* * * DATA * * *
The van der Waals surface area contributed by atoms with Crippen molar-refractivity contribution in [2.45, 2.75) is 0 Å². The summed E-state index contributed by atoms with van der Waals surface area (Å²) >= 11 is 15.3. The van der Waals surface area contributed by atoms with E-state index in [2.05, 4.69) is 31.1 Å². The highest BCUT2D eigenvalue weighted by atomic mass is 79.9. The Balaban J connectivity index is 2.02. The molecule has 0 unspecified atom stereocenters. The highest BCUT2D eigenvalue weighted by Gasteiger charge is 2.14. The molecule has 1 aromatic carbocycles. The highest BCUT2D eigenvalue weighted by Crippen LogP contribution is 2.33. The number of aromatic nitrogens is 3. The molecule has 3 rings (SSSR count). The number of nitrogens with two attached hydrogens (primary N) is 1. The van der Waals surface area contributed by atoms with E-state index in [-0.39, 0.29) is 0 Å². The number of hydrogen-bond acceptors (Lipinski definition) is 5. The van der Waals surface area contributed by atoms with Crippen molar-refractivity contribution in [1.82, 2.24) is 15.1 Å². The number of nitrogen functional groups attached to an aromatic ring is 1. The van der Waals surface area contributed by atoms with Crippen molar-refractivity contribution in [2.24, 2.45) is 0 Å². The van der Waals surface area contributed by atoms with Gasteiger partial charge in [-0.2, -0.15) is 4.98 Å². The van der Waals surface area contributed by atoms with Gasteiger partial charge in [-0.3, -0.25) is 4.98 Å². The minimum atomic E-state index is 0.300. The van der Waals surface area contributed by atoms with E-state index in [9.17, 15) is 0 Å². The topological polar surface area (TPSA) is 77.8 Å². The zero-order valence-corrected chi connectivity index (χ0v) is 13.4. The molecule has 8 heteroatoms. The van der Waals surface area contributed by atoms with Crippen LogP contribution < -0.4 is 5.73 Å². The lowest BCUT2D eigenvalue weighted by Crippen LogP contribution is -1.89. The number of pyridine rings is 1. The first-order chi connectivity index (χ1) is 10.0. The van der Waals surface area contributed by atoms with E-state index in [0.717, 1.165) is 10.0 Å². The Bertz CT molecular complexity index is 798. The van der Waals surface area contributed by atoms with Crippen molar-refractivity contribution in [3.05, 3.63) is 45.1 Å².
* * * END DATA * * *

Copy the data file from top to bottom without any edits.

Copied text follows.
The van der Waals surface area contributed by atoms with Crippen molar-refractivity contribution in [2.45, 2.75) is 0 Å². The summed E-state index contributed by atoms with van der Waals surface area (Å²) >= 11 is 15.3. The van der Waals surface area contributed by atoms with E-state index in [2.05, 4.69) is 31.1 Å². The highest BCUT2D eigenvalue weighted by atomic mass is 79.9. The Balaban J connectivity index is 2.02. The molecule has 0 unspecified atom stereocenters. The highest BCUT2D eigenvalue weighted by Gasteiger charge is 2.14. The molecule has 1 aromatic carbocycles. The highest BCUT2D eigenvalue weighted by Crippen LogP contribution is 2.33. The number of aromatic nitrogens is 3. The molecule has 3 rings (SSSR count). The number of nitrogens with two attached hydrogens (primary N) is 1. The van der Waals surface area contributed by atoms with E-state index in [-0.39, 0.29) is 0 Å². The number of hydrogen-bond acceptors (Lipinski definition) is 5. The van der Waals surface area contributed by atoms with Crippen molar-refractivity contribution in [1.82, 2.24) is 15.1 Å². The number of nitrogen functional groups attached to an aromatic ring is 1. The van der Waals surface area contributed by atoms with Crippen molar-refractivity contribution in [2.24, 2.45) is 0 Å². The van der Waals surface area contributed by atoms with Gasteiger partial charge in [-0.2, -0.15) is 4.98 Å². The van der Waals surface area contributed by atoms with Gasteiger partial charge in [-0.3, -0.25) is 4.98 Å². The minimum atomic E-state index is 0.300. The van der Waals surface area contributed by atoms with E-state index in [9.17, 15) is 0 Å². The topological polar surface area (TPSA) is 77.8 Å². The zero-order valence-corrected chi connectivity index (χ0v) is 13.4. The molecule has 8 heteroatoms. The van der Waals surface area contributed by atoms with Crippen LogP contribution < -0.4 is 5.73 Å². The lowest BCUT2D eigenvalue weighted by Crippen LogP contribution is -1.89. The number of pyridine rings is 1. The first-order chi connectivity index (χ1) is 10.0. The van der Waals surface area contributed by atoms with E-state index in [0.717, 1.165) is 10.0 Å². The Bertz CT molecular complexity index is 798. The van der Waals surface area contributed by atoms with Crippen molar-refractivity contribution in [3.05, 3.63) is 45.1 Å².